We’re also persistent. For all our faults, we’ve managed to stick around. To breathe life into one another, and pull it away still. Reaching through the years and the years…

So we are all astronauts.

Well done.

AuthorChris Donaldson

I’ve been a promoter of Radical Optimism this year - which I think is needed to get through the waist deep shark strewn sludge we’ve all been wading through.

Radical Optimism is about accepting the responsibility for who you are. What you feel. And how you will approach/embrace the world. It is a stoic philosophy long advocated by Plato, Socrates, and others wearing outfits I wish were still in vogue.

But Radical Optimism does not imply a dumb happiness or a stupid acceptance of what is happening around us. Happiness is not even a primary goal. What is a primary goal is the knowledge that, YES, there are many things we can shape in our lives. And some things we cannot. Saying YES to our own outcome.

It’s a philosophy I’m trying to live by, and it’s still forming. I welcome your thoughts.

AuthorChris Donaldson
AuthorChris Donaldson

There is a growing belief that the universe is a zero sum game, that everything swims in a finite resource pool.

So if someone is stronger, this implies by default that someone else must be weaker. If someone is rich, this must be at the expense of someone who is poor.

There’s some truth to this. Oppression is real. Poverty is real. Inequality is real. These are things we must fight against.

But maybe there’s some deeper thinking here. Is it possible that as you become stronger, others become stronger as well? Is it possible that quality inspires more quality?

Perpetual motion might be the discovery here: our ability to create and attract like forces. Our intrinsic magic that creates something from nothing. This can benefit everyone.

So no, I’m not a believer in a zero sum game universe. Infinity, as much as it can be understood, is defined as limitless potential. Right in front of us.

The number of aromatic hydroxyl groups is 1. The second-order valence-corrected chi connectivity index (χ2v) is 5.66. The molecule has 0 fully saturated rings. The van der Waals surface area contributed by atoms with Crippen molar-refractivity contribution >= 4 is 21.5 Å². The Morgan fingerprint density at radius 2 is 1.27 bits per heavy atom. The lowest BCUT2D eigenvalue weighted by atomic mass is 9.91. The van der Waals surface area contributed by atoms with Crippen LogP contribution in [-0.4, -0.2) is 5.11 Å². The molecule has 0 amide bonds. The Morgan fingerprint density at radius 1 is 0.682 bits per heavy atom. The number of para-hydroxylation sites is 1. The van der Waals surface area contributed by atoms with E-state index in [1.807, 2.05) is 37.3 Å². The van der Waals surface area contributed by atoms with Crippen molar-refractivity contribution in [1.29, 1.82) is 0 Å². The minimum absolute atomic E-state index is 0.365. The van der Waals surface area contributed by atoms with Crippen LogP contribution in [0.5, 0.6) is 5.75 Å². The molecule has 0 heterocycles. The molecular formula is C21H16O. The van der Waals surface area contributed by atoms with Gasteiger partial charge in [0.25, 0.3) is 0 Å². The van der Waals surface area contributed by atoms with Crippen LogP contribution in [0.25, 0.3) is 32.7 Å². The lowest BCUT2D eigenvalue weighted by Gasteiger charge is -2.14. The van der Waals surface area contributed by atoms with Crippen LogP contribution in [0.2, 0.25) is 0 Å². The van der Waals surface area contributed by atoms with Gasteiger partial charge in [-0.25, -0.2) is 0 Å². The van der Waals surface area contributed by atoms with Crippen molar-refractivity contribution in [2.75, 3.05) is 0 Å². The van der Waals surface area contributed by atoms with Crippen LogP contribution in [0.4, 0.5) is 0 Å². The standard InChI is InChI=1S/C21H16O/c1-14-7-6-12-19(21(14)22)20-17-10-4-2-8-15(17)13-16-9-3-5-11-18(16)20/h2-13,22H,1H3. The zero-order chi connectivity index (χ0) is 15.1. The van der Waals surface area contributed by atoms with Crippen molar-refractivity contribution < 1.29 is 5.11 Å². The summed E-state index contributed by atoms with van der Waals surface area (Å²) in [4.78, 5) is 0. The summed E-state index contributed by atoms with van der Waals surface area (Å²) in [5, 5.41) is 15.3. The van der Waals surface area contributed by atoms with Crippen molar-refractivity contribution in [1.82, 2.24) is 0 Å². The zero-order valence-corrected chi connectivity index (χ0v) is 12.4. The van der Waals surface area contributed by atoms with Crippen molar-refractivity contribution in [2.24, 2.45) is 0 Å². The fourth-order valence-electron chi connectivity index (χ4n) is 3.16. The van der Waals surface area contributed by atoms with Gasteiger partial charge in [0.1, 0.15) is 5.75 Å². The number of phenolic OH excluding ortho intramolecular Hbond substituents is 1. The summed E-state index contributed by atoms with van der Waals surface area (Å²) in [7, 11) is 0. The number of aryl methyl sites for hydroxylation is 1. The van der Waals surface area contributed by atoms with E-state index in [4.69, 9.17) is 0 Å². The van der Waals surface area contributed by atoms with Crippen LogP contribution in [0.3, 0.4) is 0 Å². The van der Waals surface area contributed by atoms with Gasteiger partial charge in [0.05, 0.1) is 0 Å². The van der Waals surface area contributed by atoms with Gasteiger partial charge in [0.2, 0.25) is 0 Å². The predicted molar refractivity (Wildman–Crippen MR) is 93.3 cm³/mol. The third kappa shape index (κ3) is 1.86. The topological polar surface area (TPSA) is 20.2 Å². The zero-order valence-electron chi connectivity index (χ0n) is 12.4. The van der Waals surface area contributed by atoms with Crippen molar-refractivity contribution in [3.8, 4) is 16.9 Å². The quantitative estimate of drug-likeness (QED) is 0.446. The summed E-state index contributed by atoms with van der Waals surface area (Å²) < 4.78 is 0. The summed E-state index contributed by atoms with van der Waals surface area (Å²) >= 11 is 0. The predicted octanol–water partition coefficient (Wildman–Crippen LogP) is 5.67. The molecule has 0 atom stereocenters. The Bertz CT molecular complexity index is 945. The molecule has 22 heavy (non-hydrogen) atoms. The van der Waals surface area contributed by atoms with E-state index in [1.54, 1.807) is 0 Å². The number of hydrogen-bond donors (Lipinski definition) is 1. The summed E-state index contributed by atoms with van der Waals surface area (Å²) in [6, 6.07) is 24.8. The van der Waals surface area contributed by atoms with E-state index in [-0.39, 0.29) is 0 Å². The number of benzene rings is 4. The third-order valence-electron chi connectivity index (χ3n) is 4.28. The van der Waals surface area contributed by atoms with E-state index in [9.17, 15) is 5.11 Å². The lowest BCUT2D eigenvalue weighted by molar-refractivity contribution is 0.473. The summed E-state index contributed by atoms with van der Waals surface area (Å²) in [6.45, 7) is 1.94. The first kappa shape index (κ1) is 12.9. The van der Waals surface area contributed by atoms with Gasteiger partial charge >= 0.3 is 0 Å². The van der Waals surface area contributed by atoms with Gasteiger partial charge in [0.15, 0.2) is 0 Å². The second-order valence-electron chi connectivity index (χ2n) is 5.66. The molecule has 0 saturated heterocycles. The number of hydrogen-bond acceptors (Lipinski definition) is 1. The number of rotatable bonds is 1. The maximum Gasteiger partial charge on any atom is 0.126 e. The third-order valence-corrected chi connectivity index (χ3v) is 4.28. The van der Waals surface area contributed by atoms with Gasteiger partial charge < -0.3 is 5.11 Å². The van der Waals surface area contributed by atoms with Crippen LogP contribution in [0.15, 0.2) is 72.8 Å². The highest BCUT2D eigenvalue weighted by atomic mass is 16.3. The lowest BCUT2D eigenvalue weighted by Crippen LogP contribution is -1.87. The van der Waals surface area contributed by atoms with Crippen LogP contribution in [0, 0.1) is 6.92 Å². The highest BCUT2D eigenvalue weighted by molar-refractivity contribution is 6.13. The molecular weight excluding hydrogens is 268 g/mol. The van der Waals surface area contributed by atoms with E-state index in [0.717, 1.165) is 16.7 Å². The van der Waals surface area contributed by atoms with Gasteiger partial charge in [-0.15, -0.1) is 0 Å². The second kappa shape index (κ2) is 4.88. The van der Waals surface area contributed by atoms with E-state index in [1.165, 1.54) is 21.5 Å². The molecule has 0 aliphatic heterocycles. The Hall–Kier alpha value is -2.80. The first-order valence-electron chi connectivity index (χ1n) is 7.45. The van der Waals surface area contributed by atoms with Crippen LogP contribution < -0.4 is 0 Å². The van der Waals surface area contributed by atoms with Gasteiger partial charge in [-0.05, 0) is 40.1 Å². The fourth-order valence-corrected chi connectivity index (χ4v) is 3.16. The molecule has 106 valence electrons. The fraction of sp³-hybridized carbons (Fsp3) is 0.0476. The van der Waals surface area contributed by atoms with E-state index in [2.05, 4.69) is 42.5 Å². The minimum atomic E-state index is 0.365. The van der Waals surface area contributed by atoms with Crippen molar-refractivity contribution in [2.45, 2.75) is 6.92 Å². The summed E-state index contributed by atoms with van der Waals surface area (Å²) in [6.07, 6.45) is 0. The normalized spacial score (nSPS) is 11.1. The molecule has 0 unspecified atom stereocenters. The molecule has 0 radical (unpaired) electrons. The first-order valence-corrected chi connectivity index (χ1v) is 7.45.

AuthorChris Donaldson

This year, my biggest goal is to make the case for Radical Optimism. The stoics believed that for many of us, happiness was a choice. There were outliers (the poor, the sick, the broken) but to a huge degree, they thought reality was up to us. This is what we might today call ‘privilege’.

I’m one of those privileged. I was born into a bit of luck. So for me Radical Optimism is making choices that include less whining, less complaining, and more joy. It’s perhaps a naive and selfish approach.

But joy begets joy. Good work begets good work. And the true purpose of Radical Optimism isn’t to bring happiness to oneself, but to others. It’s a revolution about being of service. It’s about a relentless (and often blind) movement forward - without the analysis/paralysis that often holds us back. It’s about breaking down the resistance.

Radical Optimism is not about having all the answers. Nor is it about ignoring pain and suffering (no amount of magic can dispel that). But it is about latching onto the smallest sliver of light, and growing it.

AuthorChris Donaldson

I love bicycles. I rode my first mountain bike back in the ‘early 80’s courtesy of Jerry Ahlberg in Marble, CO (look that one up) and have almost broke my collarbone more than once.

And the strange thing is: I love going uphill as much as downhill. I love that work. It’s a meditation around persistence and pain, but also the joy of moving forward.

On those very hard parts, I have to - by necessity - rise out of the saddle. It’s the only way I can get the leverage I need to get around the steepest corners or the vertical incline. It’s about the gritting of teeth.

That’s where we should be every now and again - at that moment we’re not sure we can make another revolution of the pedal but pedaling anyway. Breaking away from what is the status quo and into a view that’s a little bit better. Or maybe stopping completely, spent but knowing we can take another crack at it tomorrow.